• 1938: 24,700-square-foot granite gym is built.

• 1951: 7,924-square-foot cafeteria is built.

• 1960: With the opening of Bruce Drysdale Elementary School, the Stillwell building is no longer used as a union school for all grades.

• 1971: 21,073-square-foot Vocational Building is built.

• 1974: New 21,329-square-foot (now Jim Pardue) gym is built.

• 1992: 4,824-square-foot band room is built.

• Oct. 21, 2015: Commissioners discuss ranking of school construction projects considered the top three: the Innovative High School at BRCC, Hendersonville High School and Edneyville Elementary School.

• Nov. 10, 2015: School Board votes 4-3 for option 2, renovating the Stillwell building.

• Jan. 21, 2016: Commissioners delay acting on which option to choose after commissioners tour HHS. “To be honest I thought it was in better shape than what I expected to see,” said Commissioner Bill Lapsley, a civil engineer with more than 40 years’ experience. “For a building that’s 90 years old it was in pretty decent shape.”

• March 16, 2016: Commissioners receive a report from Vannoy Construction confirming that the high school’s core classroom building is structurally sound. “For the most part it appears to me that the main structure — if you will, the bone structure — is in reasonably good shape for its age,” Lapsley says. Renovation of the Stillwell building was projected to cost $13 million.

• April 20, 2016: Commissioners vote unanimously for the new construction option at a cost of $52 million. “We have vetted this thing as far as we can vet it and now it’s time to take some action,” Chairman Tommy Thompson says.

• Aug. 17, 2016: During a Board of Commissioners meeting, HHS alumnus Carey O’Cain, a retired construction manager, presents a plan that he says would cost $30 million less than the ClarkNexsen plan, renovate the classroom building and auditorium, add a 65,000-square-foot classroom building and new gyms and accommodate 1,150 students without requiring mobile units during construction. Architect Chad Roberson and county construction manager Dave Berry rebut O’Cain’s points on cost. After the five-hour meeting, commissioners again endorsed the new-construction option.

• Aug. 26, 2016: County Manager Steve Wyatt sends a letter to schools Superintendent Bo Caldwell recommending they discuss preserving the Stillwell building for classroom use “as part of Hendersonville High School curriculum.”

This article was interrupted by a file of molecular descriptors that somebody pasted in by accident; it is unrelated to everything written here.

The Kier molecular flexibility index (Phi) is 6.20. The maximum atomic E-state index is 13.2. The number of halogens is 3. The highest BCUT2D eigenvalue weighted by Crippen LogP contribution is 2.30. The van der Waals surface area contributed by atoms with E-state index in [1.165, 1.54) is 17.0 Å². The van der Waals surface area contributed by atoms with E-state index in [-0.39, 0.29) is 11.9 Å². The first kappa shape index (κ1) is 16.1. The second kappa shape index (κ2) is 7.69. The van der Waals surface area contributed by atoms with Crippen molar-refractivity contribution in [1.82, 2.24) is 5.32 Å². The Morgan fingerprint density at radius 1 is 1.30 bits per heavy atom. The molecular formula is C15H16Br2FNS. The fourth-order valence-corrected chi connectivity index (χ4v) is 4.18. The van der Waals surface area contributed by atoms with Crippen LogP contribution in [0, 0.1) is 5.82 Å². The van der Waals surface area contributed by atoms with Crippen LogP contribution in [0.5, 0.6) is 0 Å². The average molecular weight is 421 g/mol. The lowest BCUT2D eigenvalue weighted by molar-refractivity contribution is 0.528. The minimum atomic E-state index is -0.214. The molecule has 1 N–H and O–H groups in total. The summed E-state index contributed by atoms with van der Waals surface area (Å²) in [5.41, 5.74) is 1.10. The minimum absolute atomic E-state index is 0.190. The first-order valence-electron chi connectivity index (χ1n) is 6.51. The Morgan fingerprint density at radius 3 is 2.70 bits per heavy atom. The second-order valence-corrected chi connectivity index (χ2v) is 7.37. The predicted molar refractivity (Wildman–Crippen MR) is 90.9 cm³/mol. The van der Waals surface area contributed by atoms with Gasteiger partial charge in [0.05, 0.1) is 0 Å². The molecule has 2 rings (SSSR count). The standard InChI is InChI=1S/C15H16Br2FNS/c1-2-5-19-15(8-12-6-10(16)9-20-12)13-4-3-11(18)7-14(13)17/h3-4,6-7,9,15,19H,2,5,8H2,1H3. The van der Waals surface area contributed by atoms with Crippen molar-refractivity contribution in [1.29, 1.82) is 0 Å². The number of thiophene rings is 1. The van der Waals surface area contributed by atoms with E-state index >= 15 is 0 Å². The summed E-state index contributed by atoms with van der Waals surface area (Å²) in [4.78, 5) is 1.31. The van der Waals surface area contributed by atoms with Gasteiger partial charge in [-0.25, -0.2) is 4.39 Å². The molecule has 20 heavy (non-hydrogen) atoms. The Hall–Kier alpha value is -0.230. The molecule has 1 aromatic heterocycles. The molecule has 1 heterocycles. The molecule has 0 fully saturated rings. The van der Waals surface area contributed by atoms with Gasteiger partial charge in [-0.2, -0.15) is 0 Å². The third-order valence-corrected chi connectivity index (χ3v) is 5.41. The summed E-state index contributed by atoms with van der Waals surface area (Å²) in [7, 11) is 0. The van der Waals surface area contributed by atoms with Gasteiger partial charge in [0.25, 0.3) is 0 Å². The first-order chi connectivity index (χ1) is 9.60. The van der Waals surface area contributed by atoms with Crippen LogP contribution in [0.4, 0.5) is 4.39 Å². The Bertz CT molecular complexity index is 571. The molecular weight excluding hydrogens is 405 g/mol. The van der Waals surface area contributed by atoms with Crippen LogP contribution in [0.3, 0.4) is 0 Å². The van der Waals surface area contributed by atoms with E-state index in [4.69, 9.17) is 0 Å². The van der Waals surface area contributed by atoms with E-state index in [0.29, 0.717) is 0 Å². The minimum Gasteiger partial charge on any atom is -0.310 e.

• Oct. 26, 2016: Commissioners reject a recommendation by the Henderson County School Board to move Edneyville Elementary School ahead of the Hendersonville High School in the construction schedule in a letter that also raises the possibility of closing the Edneyville school.
• Nov. 2: Edneyville parents meet with School Board members and rally for a new school. “The county commissioners have stirred up a nest of Yellow Jackets,” School Board member Rick Wood says.

• Nov. 8, 2016: Commissioner Grady Hawkins announces that a “working group” of county commissioners, School Board members, HHS teachers and principal was ready to present a new proposal at a joint meeting of the commissioners and School Board members.

• Nov. 8, 2016: Mary Louise Corn, Rick Wood, Blair Craven and Michael Absher win School Board seats. Wood had voted for school renovation a year earlier; Craven, an HHS graduate, ran on preserving the historic classroom building and auditorium.

• Dec. 6, 2016: Commissioners deliver an ultimatum to the School Board on Monday night to cast a yes-or-no vote on the new-construction plan, signaling it would shelve plans if the School Board votes no. “I think to go forward, where one board is in support of it and the other board may not be in support of it, is not good for our community,” Lapsley says. “I think we need to be together.”

• Dec. 9, 2016: Attempting to quell the Edneyville “Yellow Jackets’ nest,” Commission Chairman Michael Edney issues a statement on a Friday night assuring apple country voters that “commissioners absolutely have Edneyville Elementary in our sights” and that county staff was working “behind the scenes … to hit the ground running” on that project.